Film directors Pedro Almodóvar and Wim Wenders earned the new Ukraine’s favour just for speaking out in defense of their colleague Oleg Sentsov, who was arrested in Crimea by Russian secret services. They wrote a letter to Putin asking him to free Sentsov. Along with these, two dozen other European film directors signed the letter. Why Ukraine singled out only these two is unknown. Either the Ministry was making the list in a hurry or just picked two of the most prestigious names. And, in Wenders’ case, it must have been his position as president of the European Film Academy that decided it. And Almodóvar is the more trendy and fashionable director for the wide audience, he is way more famous and recognizable than say the Finnish Aki Kaurismäki, Hungarian Béla Tarr or the German Volker Schlöndorff. Among other signees of the petition to free Sentsov were Andrzej Wajda and Krzysztof Zanussi. Alongside uncovering Bolshevist crimes, both of those consistently spoke out against the savagery of the Bandera followers, calling them terrorists. Discussing the movie, dedicated to the Volhynian massacre in the 40s, which was carried out by the Ukrainian nationalists, Wajda said: “Such a film is very important now, when Ukraine is in a middle of this mad glorification of the war criminal Stepan Bandera. I would have never thought that I would live to see this shameful event.” Zanussi, in turn, was arguing with the intelligentsia in his homeland, who refuse to visit Moscow due to Ukraine, and declared that culturally boycotting Russia won’t lead to anything. Naturally, despite the support of the Ukrainian activist in prison, neither Zanussi, nor Wajda, author of the “Katyn” movie, are not on Ukrainian Ministry of Culture’s good side.
Along with them, separate friends of Ukraine were spotted partaking in actions, which Kiev would consider unpatriotic. Number 33 of the “whites” is Milla Jovovich. A Kiev native, Mila praised Maidan and even tried to support it by collecting money for the suffering revolutionaries via Facebook. And a month later, the actress was showing off and posing in Cannes with a #SaveOurGuys banner, calling for the immediate release of LifeNews journalists Oleg Sidyakin and Marat Saychenko from SBU custody. It turns out that the Ministry of Culture turned a blind eye to Jovovich happily protecting the journalists, who Kiev considers spies and saboteurs, instead of demanding the end of Crimea’s occupation.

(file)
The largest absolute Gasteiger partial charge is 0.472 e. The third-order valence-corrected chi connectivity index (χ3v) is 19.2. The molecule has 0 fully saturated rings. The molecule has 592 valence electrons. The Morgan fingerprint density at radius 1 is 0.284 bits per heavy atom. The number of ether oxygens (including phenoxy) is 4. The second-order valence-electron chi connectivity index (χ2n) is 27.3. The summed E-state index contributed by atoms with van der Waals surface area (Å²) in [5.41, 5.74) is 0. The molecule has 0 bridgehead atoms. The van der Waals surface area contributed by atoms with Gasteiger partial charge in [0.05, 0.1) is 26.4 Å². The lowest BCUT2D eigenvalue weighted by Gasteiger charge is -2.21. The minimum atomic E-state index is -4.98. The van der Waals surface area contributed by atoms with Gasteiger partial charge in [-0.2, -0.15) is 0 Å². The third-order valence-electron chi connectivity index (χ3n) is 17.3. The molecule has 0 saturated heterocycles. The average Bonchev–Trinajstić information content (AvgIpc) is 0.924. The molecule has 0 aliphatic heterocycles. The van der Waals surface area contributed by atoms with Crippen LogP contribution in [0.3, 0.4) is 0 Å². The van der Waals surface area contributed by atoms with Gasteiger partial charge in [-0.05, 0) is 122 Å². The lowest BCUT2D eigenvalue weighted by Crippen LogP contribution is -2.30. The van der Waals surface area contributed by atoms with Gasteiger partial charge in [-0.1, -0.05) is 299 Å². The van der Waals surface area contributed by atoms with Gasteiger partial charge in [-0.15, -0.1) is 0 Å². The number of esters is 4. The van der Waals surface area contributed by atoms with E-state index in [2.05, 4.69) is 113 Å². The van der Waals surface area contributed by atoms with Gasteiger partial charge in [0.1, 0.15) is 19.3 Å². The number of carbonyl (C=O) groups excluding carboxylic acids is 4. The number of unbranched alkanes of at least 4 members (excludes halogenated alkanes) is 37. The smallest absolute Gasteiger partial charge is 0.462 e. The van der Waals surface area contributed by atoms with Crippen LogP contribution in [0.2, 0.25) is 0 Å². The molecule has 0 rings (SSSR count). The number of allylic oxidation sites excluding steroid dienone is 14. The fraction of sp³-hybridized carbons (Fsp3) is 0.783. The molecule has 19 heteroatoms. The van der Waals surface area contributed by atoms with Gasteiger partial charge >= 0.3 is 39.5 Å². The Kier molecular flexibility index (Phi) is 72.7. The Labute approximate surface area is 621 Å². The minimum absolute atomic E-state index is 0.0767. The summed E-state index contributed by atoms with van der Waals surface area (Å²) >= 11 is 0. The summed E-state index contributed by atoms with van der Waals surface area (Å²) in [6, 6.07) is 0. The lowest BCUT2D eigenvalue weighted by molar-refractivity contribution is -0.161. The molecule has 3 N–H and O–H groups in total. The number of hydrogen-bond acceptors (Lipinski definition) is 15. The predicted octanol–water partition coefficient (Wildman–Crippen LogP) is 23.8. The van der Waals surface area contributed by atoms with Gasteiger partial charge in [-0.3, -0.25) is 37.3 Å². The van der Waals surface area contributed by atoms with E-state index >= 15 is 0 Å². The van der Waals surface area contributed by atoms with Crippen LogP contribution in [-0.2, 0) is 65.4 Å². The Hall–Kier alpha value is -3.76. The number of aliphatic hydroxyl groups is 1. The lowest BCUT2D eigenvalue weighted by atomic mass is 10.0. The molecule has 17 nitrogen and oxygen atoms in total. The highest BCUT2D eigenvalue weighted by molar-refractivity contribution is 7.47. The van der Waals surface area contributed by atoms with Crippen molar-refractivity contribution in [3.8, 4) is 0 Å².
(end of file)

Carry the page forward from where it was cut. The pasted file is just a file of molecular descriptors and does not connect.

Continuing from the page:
Another curiosity is the inclusion of Jared Leto as #28 of the “white” deck. The actor, rebel and frontman of 30 Seconds to Mars, who loves to support protests in all parts of the globe.
While accepting his Oscar, he wished luck to the people protesting in Venezuela and Ukraine. After the revolution, he visited Kiev with a concert, walked the Maidan, felt the ambiance of freedom and told the public: “You guys are at the start of something beautiful”. But he didn’t last long. After throwing a flare and dancing with a Ukrainian flag to the chants of “Glory to Ukraine!” in Kiev, the singer rode to Russia, where he quickly changed from a Ukrainian revolutionary to a typical Russian vatnik. He changed the blue and yellow banner for the Russian tricolor, which he actively waved around in Moscow’s Olympic Stadium, wore an ushanka hat, tried to speak Russian and confessed his love for Russia, said he wanted to be Russian, while he is in Russia, asking them to think up a Russian name for him (they decided on “Zhora Letniy”). Leto was showing tons of positive emotions towards the “aggressor country”. He continued on in other Russian cities, where he also went up on stage with a Russian flag, was in awe of the Russian birches and publicly committed other “anti-Ukrainian” actions. The schedule of his Love, Lust, Faith and Dreams Tour is also fairly indicative – two performances in Ukraine and 21 in Russia. It is hard to imagine what would happen if Okean Elzy frontman Svyatoslav Vakarchuk took a Russian flag in hand during his shows. At one point, nationalists from the Right Sector sabotages Ani Lorak’s concerts just because she went to Moscow. But Leto had different rules – supported the Maidan and that is that. The flag of the country, whose influence was protested on that very same Maidan is unimportant.